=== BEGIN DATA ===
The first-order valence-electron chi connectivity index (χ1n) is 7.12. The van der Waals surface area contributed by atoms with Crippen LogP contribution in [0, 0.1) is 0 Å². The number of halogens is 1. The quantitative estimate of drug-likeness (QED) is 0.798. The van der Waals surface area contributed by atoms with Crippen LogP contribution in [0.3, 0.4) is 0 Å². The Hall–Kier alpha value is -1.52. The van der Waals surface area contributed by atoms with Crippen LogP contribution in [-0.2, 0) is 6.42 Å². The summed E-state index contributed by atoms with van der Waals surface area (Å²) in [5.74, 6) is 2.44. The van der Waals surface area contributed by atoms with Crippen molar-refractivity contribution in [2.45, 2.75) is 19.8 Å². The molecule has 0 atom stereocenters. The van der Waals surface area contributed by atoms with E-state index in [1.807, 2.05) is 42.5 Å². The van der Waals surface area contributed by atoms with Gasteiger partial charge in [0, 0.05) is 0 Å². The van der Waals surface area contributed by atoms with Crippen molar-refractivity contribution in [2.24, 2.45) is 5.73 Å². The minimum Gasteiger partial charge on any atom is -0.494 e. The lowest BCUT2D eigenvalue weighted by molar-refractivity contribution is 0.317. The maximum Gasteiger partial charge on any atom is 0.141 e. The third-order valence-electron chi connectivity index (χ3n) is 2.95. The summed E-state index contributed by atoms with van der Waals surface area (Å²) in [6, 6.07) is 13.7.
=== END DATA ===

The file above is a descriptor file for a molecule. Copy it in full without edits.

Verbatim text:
The first-order valence-electron chi connectivity index (χ1n) is 7.12. The van der Waals surface area contributed by atoms with Crippen LogP contribution in [0, 0.1) is 0 Å². The number of halogens is 1. The quantitative estimate of drug-likeness (QED) is 0.798. The van der Waals surface area contributed by atoms with Crippen LogP contribution in [0.3, 0.4) is 0 Å². The Hall–Kier alpha value is -1.52. The van der Waals surface area contributed by atoms with Crippen LogP contribution in [-0.2, 0) is 6.42 Å². The summed E-state index contributed by atoms with van der Waals surface area (Å²) in [5.74, 6) is 2.44. The van der Waals surface area contributed by atoms with Crippen molar-refractivity contribution in [2.45, 2.75) is 19.8 Å². The molecule has 0 atom stereocenters. The van der Waals surface area contributed by atoms with E-state index in [1.807, 2.05) is 42.5 Å². The van der Waals surface area contributed by atoms with Gasteiger partial charge in [0, 0.05) is 0 Å². The van der Waals surface area contributed by atoms with Crippen molar-refractivity contribution in [2.24, 2.45) is 5.73 Å². The minimum Gasteiger partial charge on any atom is -0.494 e. The lowest BCUT2D eigenvalue weighted by molar-refractivity contribution is 0.317. The maximum Gasteiger partial charge on any atom is 0.141 e. The third-order valence-electron chi connectivity index (χ3n) is 2.95. The summed E-state index contributed by atoms with van der Waals surface area (Å²) in [6, 6.07) is 13.7.